After months of relative calm on the life settlement / STOLI[1] front, the Eighth Circuit Court of Appeals recently issued a significant ruling limiting insurers’ options to challenge life insurance policies based on a lack of insurable interest. In PHL Variable Ins. Co. v. Bank of Utah,780 F.3d 863 (8th Cir. 2015) (PHL), the Court of Appeals reversed a district court decision holding a life insurance policy was void due to a lack of insurable interest based upon a finding that the insured hadintended to transfer the policy to a third party investor without an insurable interest in his life at the time he purchased the policy. In rejecting the district court’s opinion, the court instead held that the insurable interest requirement is met when a person purchases a life insurance policy insuring his own life, regardless of whether he intended to transfer the policy to a third party without an insurable interest at the time the policy was purchased.

In doing so, the Eighth Circuit disapproved the Minnesota district court’s holding in the often-cited (at least by insurers) case of Sun Life Assur. Co. of Canada v. Paulson, 2008 U.S. Dist. LEXIS 11719 (D. Minn. Feb. 15, 2008). In Paulson, the district court reached the opposite conclusion and voided the policy at issue relying upon the long-recognized caveat to the general rule that a policy taken out by an insured on his own life would not satisfy the insurable interest requirement if it were a “mere cover” for a wager. Paulson, at *2,citing Grigsby v. Russell, 222 U.S. 149, 155 (1911). In reversing the lower court and rejecting Paulson, the Eight Circuit reasoned that public policy supported an insured’s ability to exploit the secondary market for insurance policies whether or not the insured had already agreed to transfer the policy to a third party at the time it was purchased and that such an arrangement did not clearly implicate the “moral hazard” concern at the heart of the insurable interest requirement.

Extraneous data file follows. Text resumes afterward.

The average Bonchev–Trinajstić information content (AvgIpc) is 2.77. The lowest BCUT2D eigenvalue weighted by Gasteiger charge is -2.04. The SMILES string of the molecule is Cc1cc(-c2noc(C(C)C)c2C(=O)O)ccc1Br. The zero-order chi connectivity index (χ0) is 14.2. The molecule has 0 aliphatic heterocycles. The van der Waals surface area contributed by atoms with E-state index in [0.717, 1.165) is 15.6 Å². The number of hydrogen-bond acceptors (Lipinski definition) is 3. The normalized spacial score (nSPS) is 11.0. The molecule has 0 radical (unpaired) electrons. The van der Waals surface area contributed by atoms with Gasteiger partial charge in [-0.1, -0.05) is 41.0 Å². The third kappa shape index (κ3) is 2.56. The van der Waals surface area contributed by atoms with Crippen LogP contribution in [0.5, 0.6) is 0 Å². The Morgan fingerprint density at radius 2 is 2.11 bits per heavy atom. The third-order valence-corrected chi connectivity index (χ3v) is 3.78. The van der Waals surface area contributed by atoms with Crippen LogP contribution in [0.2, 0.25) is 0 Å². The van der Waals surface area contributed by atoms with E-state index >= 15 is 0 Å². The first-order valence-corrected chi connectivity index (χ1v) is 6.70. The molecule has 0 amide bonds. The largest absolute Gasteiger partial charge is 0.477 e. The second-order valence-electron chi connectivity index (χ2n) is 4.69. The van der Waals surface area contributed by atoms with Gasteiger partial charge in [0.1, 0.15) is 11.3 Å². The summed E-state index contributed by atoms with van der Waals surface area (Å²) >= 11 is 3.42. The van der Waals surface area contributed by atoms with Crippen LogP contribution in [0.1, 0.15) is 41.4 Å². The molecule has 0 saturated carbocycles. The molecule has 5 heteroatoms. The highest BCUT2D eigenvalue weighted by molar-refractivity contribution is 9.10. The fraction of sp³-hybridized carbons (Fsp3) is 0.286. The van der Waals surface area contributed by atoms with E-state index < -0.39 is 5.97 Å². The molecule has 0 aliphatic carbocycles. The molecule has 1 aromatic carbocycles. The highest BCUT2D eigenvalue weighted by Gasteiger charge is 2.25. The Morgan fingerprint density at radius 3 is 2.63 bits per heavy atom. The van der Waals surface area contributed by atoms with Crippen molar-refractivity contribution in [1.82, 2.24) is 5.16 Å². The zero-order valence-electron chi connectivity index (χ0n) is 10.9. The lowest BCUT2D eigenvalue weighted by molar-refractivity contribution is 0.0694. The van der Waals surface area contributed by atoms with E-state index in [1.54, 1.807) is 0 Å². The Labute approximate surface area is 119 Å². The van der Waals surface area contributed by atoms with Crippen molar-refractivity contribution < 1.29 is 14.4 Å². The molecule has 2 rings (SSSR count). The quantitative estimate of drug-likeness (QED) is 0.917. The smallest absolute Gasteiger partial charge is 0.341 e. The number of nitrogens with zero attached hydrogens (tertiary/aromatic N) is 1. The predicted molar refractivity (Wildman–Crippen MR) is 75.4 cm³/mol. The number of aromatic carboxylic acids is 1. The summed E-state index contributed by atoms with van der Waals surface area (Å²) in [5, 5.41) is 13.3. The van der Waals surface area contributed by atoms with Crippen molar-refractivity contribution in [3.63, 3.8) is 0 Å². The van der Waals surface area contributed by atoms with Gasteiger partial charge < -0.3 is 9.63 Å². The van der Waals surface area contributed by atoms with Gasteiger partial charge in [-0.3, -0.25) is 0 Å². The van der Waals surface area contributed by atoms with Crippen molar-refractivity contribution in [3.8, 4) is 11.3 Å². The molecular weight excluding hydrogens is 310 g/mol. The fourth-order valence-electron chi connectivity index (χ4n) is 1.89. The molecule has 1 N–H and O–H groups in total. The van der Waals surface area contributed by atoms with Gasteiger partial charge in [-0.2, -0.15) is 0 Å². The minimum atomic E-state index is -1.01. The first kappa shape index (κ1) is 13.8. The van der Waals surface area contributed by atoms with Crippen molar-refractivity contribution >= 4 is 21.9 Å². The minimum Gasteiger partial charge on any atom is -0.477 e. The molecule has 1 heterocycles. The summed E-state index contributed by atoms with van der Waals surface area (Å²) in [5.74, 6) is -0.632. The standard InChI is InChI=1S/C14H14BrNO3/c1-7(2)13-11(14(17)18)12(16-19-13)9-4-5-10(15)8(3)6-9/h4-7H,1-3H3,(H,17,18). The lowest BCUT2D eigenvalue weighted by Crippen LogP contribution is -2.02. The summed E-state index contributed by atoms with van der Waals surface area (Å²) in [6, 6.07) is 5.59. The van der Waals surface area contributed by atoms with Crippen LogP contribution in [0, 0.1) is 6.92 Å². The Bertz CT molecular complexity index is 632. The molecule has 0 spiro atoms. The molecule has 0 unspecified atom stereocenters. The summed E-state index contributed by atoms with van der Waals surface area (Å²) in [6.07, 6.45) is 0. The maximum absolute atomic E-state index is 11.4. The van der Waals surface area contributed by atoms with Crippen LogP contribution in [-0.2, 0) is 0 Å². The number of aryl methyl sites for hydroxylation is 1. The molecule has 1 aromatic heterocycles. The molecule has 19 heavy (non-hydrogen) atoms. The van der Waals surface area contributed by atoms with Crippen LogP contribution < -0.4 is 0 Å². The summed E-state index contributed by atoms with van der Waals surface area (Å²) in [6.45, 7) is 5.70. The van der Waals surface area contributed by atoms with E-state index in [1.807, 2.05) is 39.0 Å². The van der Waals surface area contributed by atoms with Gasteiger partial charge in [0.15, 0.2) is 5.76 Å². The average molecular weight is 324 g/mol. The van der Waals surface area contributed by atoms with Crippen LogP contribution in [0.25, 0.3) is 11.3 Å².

The PHL court also rejected the district court’s finding that an insurance company may challenge a policy for lack of insurable interest even beyond the two-year “contestability period” established by Minnesota state law. The district court reasoned that a policy that is found to be void ab initio could not be revived by a provision found within the policy itself. The Eighth Circuit disagreed, finding that Minnesota’s two-year incontestability statute was designed to protect insureds from “a dilatory challenge to the insurance policy” and to encourage insurers to promptly investigate within the specified period. The Eighth Circuit found no reason to exempt challenges under the insurable interest doctrine from the two-year limitation, holding that insurers must bring claims against policies based on a lack of insurable interest within the two-year contestability period.

The PHL decision is a clear set-back to the life insurance industry’s efforts to halt STOLI schemes. Although the opinion is limited to Minnesota state law, it may have far-reaching effects beyond the courts of that state. Of particular interest in the near term is the Eleventh Circuit Court of Appeals’ recent certification to the Florida Supreme Court of identical questions regarding the requirement of a good faith intent on the part of the insured and the ability to challenge a policy on insurable interest grounds after the expiration of the two-year contestability in Pruco Life Ins. Co. v. Wells Fargo Bank, NA, 780 F.3d 1327 (11th Cir. 2015). In light of the volume of life settlements emanating from Florida, the life settlement and life insurance industries will both want to keep a close watch on the Florida Supreme Court.